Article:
16-year-old Pennsylvania high school student wounds 20 people in stabbing rampage
By Elizabeth Daley
MURRYSVILLE, Pennsylvania (Reuters) – A 16-year-old student holding two knives went on a stabbing rampage in the hallways of a Pittsburgh-area high school early on Wednesday, injuring 20 people, at least nine of them seriously, officials said.
The suspected attacker, who was not identified, was in police custody, Dan Stevens, deputy emergency management coordinator for the Westmoreland County, told reporters.
The attacks began around 7:13 a.m. EDT in several classrooms and hallways as the classes were starting at Franklin Regional High School in Murrysville, 20 miles east of Pittsburgh, officials said.
The school was evacuated quickly after a student or staff member pulled the fire alarm, said Murrysville Police Chief Tom Seefeld.
“What we teach is, the first thing you want the students to do is run,” Seefeld said. “The fire alarm being pulled probably assisted with evacuating the school.”
Seven students between the ages of 15 and 17 and one 60-year-old adult were admitted to Forbes Regional Hospital in Monroeville, Pennsylvania, with stab wounds.
Three of the patients were in surgery and all eight were listed in critical condition, hospital spokesman Jesse Miller said in a telephone interview.
All three undergoing surgery had been stabbed in the chest and abdomen, said Chris Kauffman, director of trauma at Forbes Regional Hospital.
“Patients who are stabbed in the abdomen and chest by definition have life-threatening injuries,” Kauffman said.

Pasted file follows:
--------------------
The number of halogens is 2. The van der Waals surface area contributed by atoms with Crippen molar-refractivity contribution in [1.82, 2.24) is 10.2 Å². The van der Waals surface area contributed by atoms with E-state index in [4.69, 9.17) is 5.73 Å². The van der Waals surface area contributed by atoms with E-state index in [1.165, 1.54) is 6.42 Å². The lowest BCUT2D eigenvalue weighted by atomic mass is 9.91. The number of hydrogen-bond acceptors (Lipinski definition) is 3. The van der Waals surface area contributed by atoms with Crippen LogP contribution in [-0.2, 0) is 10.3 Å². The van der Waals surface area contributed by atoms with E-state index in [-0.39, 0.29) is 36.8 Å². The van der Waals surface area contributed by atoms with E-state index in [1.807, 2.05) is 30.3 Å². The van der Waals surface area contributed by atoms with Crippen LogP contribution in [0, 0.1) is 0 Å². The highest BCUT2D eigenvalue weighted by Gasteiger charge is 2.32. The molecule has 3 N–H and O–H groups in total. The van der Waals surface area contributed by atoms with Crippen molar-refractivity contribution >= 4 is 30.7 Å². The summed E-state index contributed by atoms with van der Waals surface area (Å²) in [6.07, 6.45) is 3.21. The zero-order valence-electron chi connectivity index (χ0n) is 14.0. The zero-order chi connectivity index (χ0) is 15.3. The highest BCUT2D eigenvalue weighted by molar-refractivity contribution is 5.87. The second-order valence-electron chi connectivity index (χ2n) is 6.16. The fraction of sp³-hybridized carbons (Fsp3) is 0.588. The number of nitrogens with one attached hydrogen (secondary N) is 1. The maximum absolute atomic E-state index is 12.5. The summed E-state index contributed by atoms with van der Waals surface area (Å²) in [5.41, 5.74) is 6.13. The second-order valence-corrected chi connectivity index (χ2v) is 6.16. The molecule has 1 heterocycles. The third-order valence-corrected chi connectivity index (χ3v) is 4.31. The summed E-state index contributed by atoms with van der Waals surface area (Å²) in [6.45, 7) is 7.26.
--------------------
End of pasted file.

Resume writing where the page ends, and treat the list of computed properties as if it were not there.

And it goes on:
A ninth patient who had arrived at the hospital was air-lifted to another facility, Miller said.
A 15-year-old girl who had been transported to another area hospital, Allegheny General, was discharged after being treated for “superficial” stab wounds, a hospital spokeswoman said.
Zak Amsler, a 17-year-old junior at the school, said the attack occurred just before his first class was scheduled to begin.
“I saw a girl with blood running out of her sleeve,” Amsler said as he waited to pick up his younger sister, a student at the nearby middle school. “It was pretty mind-blowing.”
Stevens, the county official, noted that the scene had been contained. “The students that are here are safe,” he told reporters.
Pennsylvania Governor Tom Corbett said he had ordered state police to help local law enforcement respond to the incident.
“I was shocked and saddened upon learning of the events that occurred this morning as students arrived at Franklin Regional High School,” Corbett said. “As a parent and grandparent, I can think of nothing more distressing than senseless violence against children.”
The school district posted an emergency message on its website after the attack.
“A critical incident has occurred at the high school,” the message said. “All elementary schools are canceled, the middle school and high school students are secure.”
A long line of school buses was observed outside the school on Wednesday morning to take students to another elementary school nearby to be reunited with their families.
(Additional reporting by Dave Warner in Philadelphia, Brendan O’Brien in Milwaukee and Jonathan Allen in New York; Writing by Scott Malone; editing by Gunna Dickson)